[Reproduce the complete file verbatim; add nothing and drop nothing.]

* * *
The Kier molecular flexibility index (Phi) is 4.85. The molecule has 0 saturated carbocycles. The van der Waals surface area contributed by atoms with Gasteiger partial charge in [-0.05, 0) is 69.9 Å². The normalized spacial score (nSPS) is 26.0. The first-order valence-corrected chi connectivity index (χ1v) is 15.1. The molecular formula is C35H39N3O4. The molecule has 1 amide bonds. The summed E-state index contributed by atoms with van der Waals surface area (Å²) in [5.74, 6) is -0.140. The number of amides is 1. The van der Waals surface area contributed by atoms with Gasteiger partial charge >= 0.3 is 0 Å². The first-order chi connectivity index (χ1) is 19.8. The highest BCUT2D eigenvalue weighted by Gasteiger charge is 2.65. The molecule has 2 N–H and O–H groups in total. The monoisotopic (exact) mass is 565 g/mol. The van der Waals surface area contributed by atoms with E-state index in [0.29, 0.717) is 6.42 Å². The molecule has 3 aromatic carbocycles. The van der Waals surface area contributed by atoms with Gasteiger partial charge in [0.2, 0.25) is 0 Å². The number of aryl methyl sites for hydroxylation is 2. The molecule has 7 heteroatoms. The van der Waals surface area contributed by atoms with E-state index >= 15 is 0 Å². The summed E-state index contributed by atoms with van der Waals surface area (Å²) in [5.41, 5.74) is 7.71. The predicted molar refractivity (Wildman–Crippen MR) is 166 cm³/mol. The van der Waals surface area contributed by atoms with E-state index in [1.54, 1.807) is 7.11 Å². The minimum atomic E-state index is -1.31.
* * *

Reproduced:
The Kier molecular flexibility index (Phi) is 4.85. The molecule has 0 saturated carbocycles. The van der Waals surface area contributed by atoms with Gasteiger partial charge in [-0.05, 0) is 69.9 Å². The normalized spacial score (nSPS) is 26.0. The first-order valence-corrected chi connectivity index (χ1v) is 15.1. The molecular formula is C35H39N3O4. The molecule has 1 amide bonds. The summed E-state index contributed by atoms with van der Waals surface area (Å²) in [5.74, 6) is -0.140. The number of amides is 1. The van der Waals surface area contributed by atoms with Gasteiger partial charge >= 0.3 is 0 Å². The first-order chi connectivity index (χ1) is 19.8. The highest BCUT2D eigenvalue weighted by Gasteiger charge is 2.65. The molecule has 2 N–H and O–H groups in total. The monoisotopic (exact) mass is 565 g/mol. The van der Waals surface area contributed by atoms with E-state index in [0.29, 0.717) is 6.42 Å². The molecule has 3 aromatic carbocycles. The van der Waals surface area contributed by atoms with Gasteiger partial charge in [0.2, 0.25) is 0 Å². The number of aryl methyl sites for hydroxylation is 2. The molecule has 7 heteroatoms. The van der Waals surface area contributed by atoms with E-state index >= 15 is 0 Å². The summed E-state index contributed by atoms with van der Waals surface area (Å²) in [5.41, 5.74) is 7.71. The predicted molar refractivity (Wildman–Crippen MR) is 166 cm³/mol. The van der Waals surface area contributed by atoms with E-state index in [1.54, 1.807) is 7.11 Å². The minimum atomic E-state index is -1.31.